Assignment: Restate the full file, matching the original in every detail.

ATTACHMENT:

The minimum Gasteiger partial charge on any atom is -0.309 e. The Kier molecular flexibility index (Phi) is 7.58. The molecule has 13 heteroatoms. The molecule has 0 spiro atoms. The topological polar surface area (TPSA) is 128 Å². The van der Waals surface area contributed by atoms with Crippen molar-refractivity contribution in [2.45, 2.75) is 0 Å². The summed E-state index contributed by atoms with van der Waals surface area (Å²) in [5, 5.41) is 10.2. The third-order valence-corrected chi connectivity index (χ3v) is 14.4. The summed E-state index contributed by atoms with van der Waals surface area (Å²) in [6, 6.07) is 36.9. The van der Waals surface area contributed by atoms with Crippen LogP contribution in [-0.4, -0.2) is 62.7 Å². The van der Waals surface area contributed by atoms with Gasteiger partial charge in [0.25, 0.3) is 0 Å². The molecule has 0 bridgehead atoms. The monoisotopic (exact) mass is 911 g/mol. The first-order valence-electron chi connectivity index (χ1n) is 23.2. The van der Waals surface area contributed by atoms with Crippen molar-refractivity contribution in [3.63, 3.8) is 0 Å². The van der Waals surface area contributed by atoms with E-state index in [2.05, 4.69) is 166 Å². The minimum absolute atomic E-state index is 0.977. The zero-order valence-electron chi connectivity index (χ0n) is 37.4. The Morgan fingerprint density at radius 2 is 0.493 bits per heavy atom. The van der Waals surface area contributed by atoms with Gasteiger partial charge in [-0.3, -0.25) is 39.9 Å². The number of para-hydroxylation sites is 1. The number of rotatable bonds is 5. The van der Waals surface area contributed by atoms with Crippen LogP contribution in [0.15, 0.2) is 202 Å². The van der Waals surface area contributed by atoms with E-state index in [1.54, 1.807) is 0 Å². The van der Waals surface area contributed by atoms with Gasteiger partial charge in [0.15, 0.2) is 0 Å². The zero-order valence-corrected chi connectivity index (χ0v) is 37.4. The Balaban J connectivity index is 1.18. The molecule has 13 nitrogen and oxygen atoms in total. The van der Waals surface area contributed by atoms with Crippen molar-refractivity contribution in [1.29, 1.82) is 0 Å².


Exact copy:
The minimum Gasteiger partial charge on any atom is -0.309 e. The Kier molecular flexibility index (Phi) is 7.58. The molecule has 13 heteroatoms. The molecule has 0 spiro atoms. The topological polar surface area (TPSA) is 128 Å². The van der Waals surface area contributed by atoms with Crippen molar-refractivity contribution in [2.45, 2.75) is 0 Å². The summed E-state index contributed by atoms with van der Waals surface area (Å²) in [5, 5.41) is 10.2. The third-order valence-corrected chi connectivity index (χ3v) is 14.4. The summed E-state index contributed by atoms with van der Waals surface area (Å²) in [6, 6.07) is 36.9. The van der Waals surface area contributed by atoms with Crippen LogP contribution in [-0.4, -0.2) is 62.7 Å². The van der Waals surface area contributed by atoms with Gasteiger partial charge in [0.25, 0.3) is 0 Å². The molecule has 0 bridgehead atoms. The monoisotopic (exact) mass is 911 g/mol. The first-order valence-electron chi connectivity index (χ1n) is 23.2. The van der Waals surface area contributed by atoms with Crippen molar-refractivity contribution in [3.63, 3.8) is 0 Å². The van der Waals surface area contributed by atoms with E-state index in [2.05, 4.69) is 166 Å². The minimum absolute atomic E-state index is 0.977. The zero-order valence-electron chi connectivity index (χ0n) is 37.4. The Morgan fingerprint density at radius 2 is 0.493 bits per heavy atom. The van der Waals surface area contributed by atoms with Gasteiger partial charge in [-0.3, -0.25) is 39.9 Å². The number of para-hydroxylation sites is 1. The number of rotatable bonds is 5. The van der Waals surface area contributed by atoms with Crippen LogP contribution in [0.15, 0.2) is 202 Å². The van der Waals surface area contributed by atoms with E-state index in [1.54, 1.807) is 0 Å². The van der Waals surface area contributed by atoms with Gasteiger partial charge in [0.15, 0.2) is 0 Å². The zero-order valence-corrected chi connectivity index (χ0v) is 37.4. The Balaban J connectivity index is 1.18. The molecule has 13 nitrogen and oxygen atoms in total. The van der Waals surface area contributed by atoms with Crippen molar-refractivity contribution in [1.29, 1.82) is 0 Å².